Dolphins legend Jason Taylor, for example, grew up right before our eyes, from a skinny Akron kid to a future Hall of Famer, his very public path out in front of those lights for 15 years. But take a look at what was happening in the dark. He was just a few blessed hours from having his leg amputated. He played games, plural, with a hidden and taped catheter running from his armpit to his heart. His calf was oozing blood for so many months, from September of one year to February of another, that he had to have the equivalent of a drain installed. This is a story of the private pain endured in pursuit of public glory, just one man’s broken body on a battlefield littered with thousands of them.


Jay Gruden is expected to interview with the Eagles today. We also have our last Birds 24/7 show on 97.5 The Fanatic from 6 to 7. Stop by Smith’s at 19th and Chestnut if you’re in the area.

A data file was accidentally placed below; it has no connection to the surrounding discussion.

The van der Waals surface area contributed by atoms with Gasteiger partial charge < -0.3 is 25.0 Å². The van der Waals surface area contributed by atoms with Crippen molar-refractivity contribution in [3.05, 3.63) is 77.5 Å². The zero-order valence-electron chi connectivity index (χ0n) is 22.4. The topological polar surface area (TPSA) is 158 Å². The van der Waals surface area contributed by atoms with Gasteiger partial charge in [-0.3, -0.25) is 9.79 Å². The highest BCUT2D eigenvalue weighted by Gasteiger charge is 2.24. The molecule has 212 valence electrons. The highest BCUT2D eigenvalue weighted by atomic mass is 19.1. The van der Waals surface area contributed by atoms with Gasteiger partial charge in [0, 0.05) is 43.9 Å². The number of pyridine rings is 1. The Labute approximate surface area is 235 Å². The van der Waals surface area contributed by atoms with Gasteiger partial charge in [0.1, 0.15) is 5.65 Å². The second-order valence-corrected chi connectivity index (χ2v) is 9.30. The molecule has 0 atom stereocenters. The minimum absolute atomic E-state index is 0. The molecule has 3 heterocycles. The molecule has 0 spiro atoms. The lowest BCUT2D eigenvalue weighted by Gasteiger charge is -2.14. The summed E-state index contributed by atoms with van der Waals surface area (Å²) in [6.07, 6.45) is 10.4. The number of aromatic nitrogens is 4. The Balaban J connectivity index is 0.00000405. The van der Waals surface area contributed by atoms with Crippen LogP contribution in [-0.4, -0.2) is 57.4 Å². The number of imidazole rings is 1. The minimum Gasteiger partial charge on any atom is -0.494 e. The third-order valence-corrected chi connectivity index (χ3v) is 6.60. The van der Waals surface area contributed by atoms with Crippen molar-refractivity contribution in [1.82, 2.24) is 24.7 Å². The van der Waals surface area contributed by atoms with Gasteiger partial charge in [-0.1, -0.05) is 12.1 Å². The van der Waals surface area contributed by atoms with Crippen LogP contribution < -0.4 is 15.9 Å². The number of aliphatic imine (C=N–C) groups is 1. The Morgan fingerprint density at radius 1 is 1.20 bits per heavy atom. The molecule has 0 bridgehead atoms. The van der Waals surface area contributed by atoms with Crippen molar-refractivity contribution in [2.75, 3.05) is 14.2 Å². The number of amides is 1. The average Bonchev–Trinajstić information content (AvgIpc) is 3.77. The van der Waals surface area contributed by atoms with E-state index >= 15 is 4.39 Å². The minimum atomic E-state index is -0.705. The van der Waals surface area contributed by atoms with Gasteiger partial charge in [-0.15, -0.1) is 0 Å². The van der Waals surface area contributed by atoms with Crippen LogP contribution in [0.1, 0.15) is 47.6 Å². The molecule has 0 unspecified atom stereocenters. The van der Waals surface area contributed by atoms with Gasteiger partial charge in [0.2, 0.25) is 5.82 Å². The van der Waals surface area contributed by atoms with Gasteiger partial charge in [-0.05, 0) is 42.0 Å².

Follow Sheil Kapadia on Twitter and e-mail him at skapadia@phillymag.com.
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  • thefadd

    great article, thanks for this one. that Le Batard piece is haunting. one wonders if maybe some of them make things worse for themselves by continuing to play if only to give the pain a reason.

  • Nik

    Ha I completely forgot that the Gruden TB choke got the eagles into the playoffs

  • Myke Lowery

    Will he be bringing Derrick Brooks..John Lynch..and Warren Sapp?if not then no thanks.

    • http://twitter.com/PhiIs_Goodman Phils Goodman

      Yeah, I only want coaches who have won championships WITHOUT great players. Is that so much to ask?

  • The Guru

    Gruden is the best choice bar none. Turncoat and scumbag? Good! These players have been coddled way too much. Everyone points to Tampa’s last 5 years, but Rich Mckay was a horrible G.M. and had a couple drafts like Eagles ’11. That’s the reason for the decline….not because he couldn’t coach. And, anyone who can turn a 4-12 team into a 12-4 team and take them to the Super Bowl (tuck rule) under Al Davis can certainly turn around this dysfunctional franchise.

    The issue is he wants a say in personnel (if not full control…and how could you blame him after Rich McKay) and Golden Boy Roseman just isn’t giving that up.

    • johngiam